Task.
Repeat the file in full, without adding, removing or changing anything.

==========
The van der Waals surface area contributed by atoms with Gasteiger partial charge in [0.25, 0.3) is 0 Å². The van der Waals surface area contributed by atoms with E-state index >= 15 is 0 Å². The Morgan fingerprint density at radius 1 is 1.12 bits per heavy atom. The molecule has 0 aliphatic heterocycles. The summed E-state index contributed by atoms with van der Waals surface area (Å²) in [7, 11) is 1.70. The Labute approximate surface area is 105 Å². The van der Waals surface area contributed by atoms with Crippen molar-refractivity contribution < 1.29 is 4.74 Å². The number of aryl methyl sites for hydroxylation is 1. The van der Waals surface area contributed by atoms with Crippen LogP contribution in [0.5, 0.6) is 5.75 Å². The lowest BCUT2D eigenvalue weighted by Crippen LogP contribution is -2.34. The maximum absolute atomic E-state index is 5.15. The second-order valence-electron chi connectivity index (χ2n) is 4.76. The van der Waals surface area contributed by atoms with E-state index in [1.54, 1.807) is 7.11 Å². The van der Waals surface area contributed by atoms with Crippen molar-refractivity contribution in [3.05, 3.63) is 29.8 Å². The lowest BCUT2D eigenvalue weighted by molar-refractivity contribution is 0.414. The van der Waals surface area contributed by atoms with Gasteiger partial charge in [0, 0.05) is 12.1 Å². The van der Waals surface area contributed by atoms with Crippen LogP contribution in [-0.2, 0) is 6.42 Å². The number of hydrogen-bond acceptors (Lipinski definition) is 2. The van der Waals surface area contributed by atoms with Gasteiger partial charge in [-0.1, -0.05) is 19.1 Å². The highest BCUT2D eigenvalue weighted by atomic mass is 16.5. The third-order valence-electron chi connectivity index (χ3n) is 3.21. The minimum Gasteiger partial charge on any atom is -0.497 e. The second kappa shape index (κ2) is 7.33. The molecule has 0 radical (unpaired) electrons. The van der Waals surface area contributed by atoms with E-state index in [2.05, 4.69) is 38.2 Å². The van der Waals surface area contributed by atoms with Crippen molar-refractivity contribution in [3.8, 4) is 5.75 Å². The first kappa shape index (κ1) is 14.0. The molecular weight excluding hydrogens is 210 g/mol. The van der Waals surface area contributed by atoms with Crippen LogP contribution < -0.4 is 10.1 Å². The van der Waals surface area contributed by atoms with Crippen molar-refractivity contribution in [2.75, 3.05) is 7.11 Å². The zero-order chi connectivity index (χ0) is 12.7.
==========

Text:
The van der Waals surface area contributed by atoms with Gasteiger partial charge in [0.25, 0.3) is 0 Å². The van der Waals surface area contributed by atoms with E-state index >= 15 is 0 Å². The Morgan fingerprint density at radius 1 is 1.12 bits per heavy atom. The molecule has 0 aliphatic heterocycles. The summed E-state index contributed by atoms with van der Waals surface area (Å²) in [7, 11) is 1.70. The Labute approximate surface area is 105 Å². The van der Waals surface area contributed by atoms with Crippen molar-refractivity contribution < 1.29 is 4.74 Å². The number of aryl methyl sites for hydroxylation is 1. The van der Waals surface area contributed by atoms with Crippen LogP contribution in [0.5, 0.6) is 5.75 Å². The lowest BCUT2D eigenvalue weighted by Crippen LogP contribution is -2.34. The maximum absolute atomic E-state index is 5.15. The second-order valence-electron chi connectivity index (χ2n) is 4.76. The van der Waals surface area contributed by atoms with E-state index in [1.54, 1.807) is 7.11 Å². The van der Waals surface area contributed by atoms with Crippen molar-refractivity contribution in [3.05, 3.63) is 29.8 Å². The lowest BCUT2D eigenvalue weighted by molar-refractivity contribution is 0.414. The van der Waals surface area contributed by atoms with Gasteiger partial charge in [0, 0.05) is 12.1 Å². The van der Waals surface area contributed by atoms with Crippen LogP contribution in [-0.2, 0) is 6.42 Å². The number of hydrogen-bond acceptors (Lipinski definition) is 2. The van der Waals surface area contributed by atoms with Gasteiger partial charge in [-0.1, -0.05) is 19.1 Å². The highest BCUT2D eigenvalue weighted by atomic mass is 16.5. The third-order valence-electron chi connectivity index (χ3n) is 3.21. The minimum Gasteiger partial charge on any atom is -0.497 e. The second kappa shape index (κ2) is 7.33. The molecule has 0 radical (unpaired) electrons. The van der Waals surface area contributed by atoms with E-state index in [2.05, 4.69) is 38.2 Å². The van der Waals surface area contributed by atoms with Crippen molar-refractivity contribution in [3.8, 4) is 5.75 Å². The first kappa shape index (κ1) is 14.0. The molecular weight excluding hydrogens is 210 g/mol. The van der Waals surface area contributed by atoms with Crippen LogP contribution < -0.4 is 10.1 Å². The van der Waals surface area contributed by atoms with Crippen molar-refractivity contribution in [2.75, 3.05) is 7.11 Å². The zero-order chi connectivity index (χ0) is 12.7.